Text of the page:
7. An antilock brake system comprising at least one hydraulically operated wheel brake, a brake pedal, a master cylinder having a housing formed with a bore, a piston slidably disposed in said bore defining with one end thereof a working chamber, said piston operatively connected to said brake pedal to be able to be stroked away from a retracted position, said bore to an advanced position, return spring means for returning said piston to said retracted position in said bore, a brake line connecting said master cylinder working chamber to said wheel brake, an inlet valve in said brake line for controlling communication between said working chamber and said wheel brake, a reservoir, a return line extending between said wheel brake and said reservoir for return fluid flow, an outlet valve in said return line controlling communication between said reservoir and said wheel brake, pump means able to be operated to pressurize fluid, said pump means having an inlet connected to said reservoir and an outlet connected to said brake line at a point between said working chamber and said inlet valve, a first one way valve connected to said pump means inlet opening only towards said pump means and a second one way valve connected to said pump means outlet opening only towards said brake line, said first and second one way valves having a negligible opening pressure, a primary seal on said piston adjacent said one end defining said working chamber, said primary seal slidably engaging said master cylinder, a compensating hole entering through said master cylinder bore at an axial location to be just opened directly into said working chamber when said piston moves to said retracted position in which said one end thereof is withdrawn past said compensating hole to allow flow from said reservoir through said compensating hole and past said piston one end and into said working chamber, and a fluid connection between said reservoir and said compensating hole, said pump means open to free fluid flow therethrough in the opening direction of said first and second one way valves when said pump means is not operated and said brake pedal is released, whereby said piston seal and said compensating hole can act to meter flow out of said working chamber to said reservoir when said working chamber is pressurized by said pump means to adjust said pump means pressure to said working chamber pressure level developed by said brake pedal.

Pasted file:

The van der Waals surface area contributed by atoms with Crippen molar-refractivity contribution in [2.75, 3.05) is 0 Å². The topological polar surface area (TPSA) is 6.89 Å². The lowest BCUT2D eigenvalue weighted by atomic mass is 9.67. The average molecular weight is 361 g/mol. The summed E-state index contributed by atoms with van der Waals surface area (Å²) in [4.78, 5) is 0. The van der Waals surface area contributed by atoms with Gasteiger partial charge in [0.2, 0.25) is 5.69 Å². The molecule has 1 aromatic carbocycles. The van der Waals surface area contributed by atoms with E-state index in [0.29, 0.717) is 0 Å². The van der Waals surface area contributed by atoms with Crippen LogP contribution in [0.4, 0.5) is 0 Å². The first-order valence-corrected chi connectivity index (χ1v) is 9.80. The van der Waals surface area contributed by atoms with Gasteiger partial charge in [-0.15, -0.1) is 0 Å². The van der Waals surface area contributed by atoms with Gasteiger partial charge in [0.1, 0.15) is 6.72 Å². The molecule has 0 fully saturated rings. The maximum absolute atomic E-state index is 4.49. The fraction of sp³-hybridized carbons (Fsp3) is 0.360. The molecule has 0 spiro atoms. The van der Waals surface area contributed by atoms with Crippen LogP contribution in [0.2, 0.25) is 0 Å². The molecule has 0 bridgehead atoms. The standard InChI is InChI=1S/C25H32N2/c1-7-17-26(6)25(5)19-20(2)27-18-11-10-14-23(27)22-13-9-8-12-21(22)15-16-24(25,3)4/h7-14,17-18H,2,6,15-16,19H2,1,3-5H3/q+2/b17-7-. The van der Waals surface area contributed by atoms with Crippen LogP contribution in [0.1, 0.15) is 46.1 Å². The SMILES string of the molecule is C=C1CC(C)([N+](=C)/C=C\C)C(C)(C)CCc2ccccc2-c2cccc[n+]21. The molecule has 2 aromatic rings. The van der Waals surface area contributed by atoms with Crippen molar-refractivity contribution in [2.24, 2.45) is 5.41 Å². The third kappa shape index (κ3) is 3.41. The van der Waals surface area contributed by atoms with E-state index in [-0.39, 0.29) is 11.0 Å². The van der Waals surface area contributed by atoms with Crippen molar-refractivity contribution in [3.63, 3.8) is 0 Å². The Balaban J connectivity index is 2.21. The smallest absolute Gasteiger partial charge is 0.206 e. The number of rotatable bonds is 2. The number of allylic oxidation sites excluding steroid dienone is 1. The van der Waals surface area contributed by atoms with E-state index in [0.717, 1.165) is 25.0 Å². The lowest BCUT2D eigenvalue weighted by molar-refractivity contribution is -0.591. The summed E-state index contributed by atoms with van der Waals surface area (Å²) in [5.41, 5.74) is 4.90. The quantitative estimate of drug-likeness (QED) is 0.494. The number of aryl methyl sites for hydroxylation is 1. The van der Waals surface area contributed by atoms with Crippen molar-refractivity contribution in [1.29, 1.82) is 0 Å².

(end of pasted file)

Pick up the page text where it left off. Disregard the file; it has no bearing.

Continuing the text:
8. The antilock brake system according to claim 7 wherein said primary seal includes a relatively hard outer ring and elastic means urging said hard outer ring outwardly to engage said master cylinder bore.
9. The antilock brake system according to claim 8 wherein said outer ring comprises a plastic ring and further including an elastic inner ring comprising said means urging said outer ring outwardly.
10. The antilock brake system according to claim 7, wherein said primary seal comprises a ring of relatively hard material and further including a secondary seal comprising a ring of relatively softer material axially spaced from said primary seal in a direction away from said one end of said piston.
11. The antilock brake system according to claim 7, wherein said compensating hole is of a size on the order of 0.8 mm in diameter.
This invention is concerned with anti-lock-controlled brake systems in which a pump used to supply fluid under pressure during a control cycle is also connected to the master cylinder. Such a brake system is known from German Published Patent Application (DE-OS) No. 36 27 000. The system is characterized in that the pumps, delivering fluid into the brake circuits during a control operation, directly communicate with the working chambers of the master brake cylinder. The working pistons defining the working chambers are equipped with so-called central valves working as pressure control valves, that operate in such a manner as to adjust the pump pressure to be proportional to the pressure generated in the master cylinder by the brake pedal. The elements of the central valves, i.e., the valve body and the valve seat, need to be of a hardened material such as of metal in order to prevent damage during the opening and closing operations, which take place in uninterrupted succession during a control operation. Further, the pistons are provided with sealing cups acting as a non-return valve so as to ensure that, in case of a quick release of the brake, fluid can enter the brake circuits from the storage reservoir via the sealing cups.
There are also known conventional master brake cylinders provided with so-called compensating holes. Directly in front of a sealing cup, these holes lead into the working chamber of the master brake cylinder from the reservoir. With the master brake cylinder not being actuated, communication exists between the brake circuits and the storage reservoir via the compensating hole. Upon actuation of the master brake cylinder, the working pistons are displaced and the sealing cup slides across the compensating hole so that the brake circuits will be locked hydraulically and a pressure build-up will be possible. Such master brake cylinders cannot be used in anti-lock-controlled brake systems of the above-mentioned type since, with a control of the pump pressure proportional to the brake pedal pressure, the sealing cups would move past the compensating holes under a high pressure and, in doing so, would be destroyed.